Topic: Life Writing

holding hands photo

Hold Me

Michael Wilmarth

You’ve been anticipating this appointment all week. Since your last appointment, when the woman with the bobby, curly hair held you gently and changed your mind— convinced you that you weren’t crazy. Or like your mom said, hormonal. Or like your dad said, bored. Your dad, an immigrant from the Bengali region who worked for […]

2018 Mizzou Advantage Writing Contest: 3rd Place

Can You Hear Me Now?

Beckie Jaeckels

Modern technology and media have changed how we communicate with one another as human beings. Where does our need for intimacy fit into this new communication formula? This essay analyzes how romantic relationships and digital intimacy function – particularly in the context long-distance and military relationships. It begs the question of how our connections have […]

riley dog photo

2018 Mizzou Advantage Writing Contest: 2nd Place

Dogs In The Laundry Room: Mental Health Treatment in Humans and Animals

Alyssa Gregory

I rarely think of the tornado. Sometimes, I forget it happened and am reminded by something small: a drizzling rain, the smell of the air in May, Pizza Rolls, a map of Oklahoma, barn swallows. Sometimes I tear my bedroom apart in search of some long-lost possession only to remember that I have not seen […]

tiger photo

2018 Mizzou Advantage Writing Contest: 1st Place

Nature of the Beast

Connor Hennessy

I’ve always been a glutton; there’s no denying that. I’ve always licked my plate clean, not out of obligation to use what I’ve been given, but to bring about a bliss that only eating can elicit. While I tear through a steak, snap into a carrot, or chew up a turnip, I feel as if […]

Thanksgiving Ethnography: My Family’s Fryers

Ryan Silver

According to Warren Belasco, what defines a family holiday meal is its planning, its timing, its timelessness, and most importantly – its meaning. My family’s annual Thanksgiving is planned by my grandmother on my father’s side of the family at least weeks in advance. This is when she starts making her homemade cranberry bread. Sometimes […]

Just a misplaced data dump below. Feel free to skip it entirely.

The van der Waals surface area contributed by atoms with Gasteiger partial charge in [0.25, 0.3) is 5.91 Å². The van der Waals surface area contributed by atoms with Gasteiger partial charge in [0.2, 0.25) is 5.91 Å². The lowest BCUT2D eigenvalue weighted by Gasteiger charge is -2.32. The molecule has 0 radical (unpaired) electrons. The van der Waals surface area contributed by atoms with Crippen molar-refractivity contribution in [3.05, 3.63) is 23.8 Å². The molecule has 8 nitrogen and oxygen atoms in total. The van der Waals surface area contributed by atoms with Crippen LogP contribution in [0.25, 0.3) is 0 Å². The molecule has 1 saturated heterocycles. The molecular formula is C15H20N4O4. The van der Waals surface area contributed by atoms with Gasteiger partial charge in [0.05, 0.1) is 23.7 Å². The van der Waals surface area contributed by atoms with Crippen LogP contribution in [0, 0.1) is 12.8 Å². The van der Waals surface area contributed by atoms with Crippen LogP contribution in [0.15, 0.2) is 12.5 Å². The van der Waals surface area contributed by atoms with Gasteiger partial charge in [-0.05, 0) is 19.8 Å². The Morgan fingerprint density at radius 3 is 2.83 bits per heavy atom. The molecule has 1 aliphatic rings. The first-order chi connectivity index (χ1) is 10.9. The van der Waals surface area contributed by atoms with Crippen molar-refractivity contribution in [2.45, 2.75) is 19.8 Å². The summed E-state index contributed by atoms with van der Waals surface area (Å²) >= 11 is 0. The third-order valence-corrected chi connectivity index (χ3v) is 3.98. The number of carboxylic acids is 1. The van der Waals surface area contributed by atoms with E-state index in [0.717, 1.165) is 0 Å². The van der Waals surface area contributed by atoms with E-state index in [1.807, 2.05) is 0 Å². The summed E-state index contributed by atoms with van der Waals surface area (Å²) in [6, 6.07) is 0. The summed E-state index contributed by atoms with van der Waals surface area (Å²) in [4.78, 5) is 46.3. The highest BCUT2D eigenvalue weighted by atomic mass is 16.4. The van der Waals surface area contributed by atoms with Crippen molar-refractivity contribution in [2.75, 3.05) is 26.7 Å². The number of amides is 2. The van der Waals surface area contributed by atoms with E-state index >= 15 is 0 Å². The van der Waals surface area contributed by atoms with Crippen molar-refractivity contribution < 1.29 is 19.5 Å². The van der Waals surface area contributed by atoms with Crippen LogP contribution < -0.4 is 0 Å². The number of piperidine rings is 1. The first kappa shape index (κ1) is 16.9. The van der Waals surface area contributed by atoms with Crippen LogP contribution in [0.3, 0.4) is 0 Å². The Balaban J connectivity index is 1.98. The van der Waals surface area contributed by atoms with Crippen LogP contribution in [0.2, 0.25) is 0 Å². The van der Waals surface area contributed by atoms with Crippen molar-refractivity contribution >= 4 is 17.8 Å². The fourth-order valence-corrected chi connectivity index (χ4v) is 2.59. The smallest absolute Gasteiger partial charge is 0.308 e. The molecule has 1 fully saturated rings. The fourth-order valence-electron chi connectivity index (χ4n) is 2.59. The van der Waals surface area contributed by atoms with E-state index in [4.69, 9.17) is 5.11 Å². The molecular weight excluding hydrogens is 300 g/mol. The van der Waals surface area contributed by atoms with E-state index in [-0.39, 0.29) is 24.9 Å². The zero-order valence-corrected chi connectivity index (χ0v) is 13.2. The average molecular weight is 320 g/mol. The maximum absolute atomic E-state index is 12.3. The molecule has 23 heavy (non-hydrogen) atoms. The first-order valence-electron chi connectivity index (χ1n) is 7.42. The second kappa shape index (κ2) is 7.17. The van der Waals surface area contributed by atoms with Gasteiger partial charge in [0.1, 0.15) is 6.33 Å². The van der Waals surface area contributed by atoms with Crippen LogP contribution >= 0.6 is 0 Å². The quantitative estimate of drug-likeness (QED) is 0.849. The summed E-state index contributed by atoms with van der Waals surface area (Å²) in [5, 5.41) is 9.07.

Breaking Machismo

Emily O'Connor

MONTEVERDE, Costa Rica — Women in Costa Rica are rising out of the ashes and learning how to spread their own wings. For a long time, and some would argue still today, women in Costa Rica were considered second-class citizens, mostly due to machismo, or masculine culture, where men believe they hold dominant roles over […]

The Rise of the “Crazy Cat Lady”

Andrea Ares

I grew up wanting a dog. In fact, since I learned to talk up until the age of 7 all I talked about were dogs. It didn’t help that my neighbor had a real-life Air Bud Golden Retriever who would fetch the newspaper every morning, which was a constant motivator to keep persuading my parents […]

My Misadventures in Love, Like, Lust, & Other Attractions

Andrea Ares

My Adventures Misadventures In Love, Like, Lust, & Other Attractions “I regard romantic comedies as a subgenre of sci-fi, in which the world operates according to different rules than my regular human world.”- Mindy Kaling Disclaimer: If you’re looking to read something along the lines of “How To Land Your Dream Man In Less Than […]

Oy Vey! The Jewish Golem and The X-Files

Riley Simpson

Golems are everywhere. In modern popular culture, the Jewish Golem — sorry, Gollum from “The Lord of the Rings” books and movies isn’t a golem— has appeared in many TV shows, films and books. Most recently, stone golems called “Watchers” help Noah’s family build their life vessel in this year’s film Noah. 2013 saw Sam and Dean Winchester battle a golem in an episode of Supernatural; a golem protected a child in an episode of the new show Sleepy Hollow. Go back a few years to 2006, and you’ll find Bart Simpson taking advantage of two golems — a male and a female — in a “Treehouse of Horror” episode of The Simpsons.

The Cropsey Maniac

Meredith Vitale

The story of the Cropsey Maniac exemplifies a legend used at summer camp to reinforce what is expected of the group. The Cropsey legend is local to New York, and often New York City children are sent to camp during the summer as a way to experience nature away from modern city life. In a strange environment with new peers and unusual authority figures, campers may feel insecure at first.

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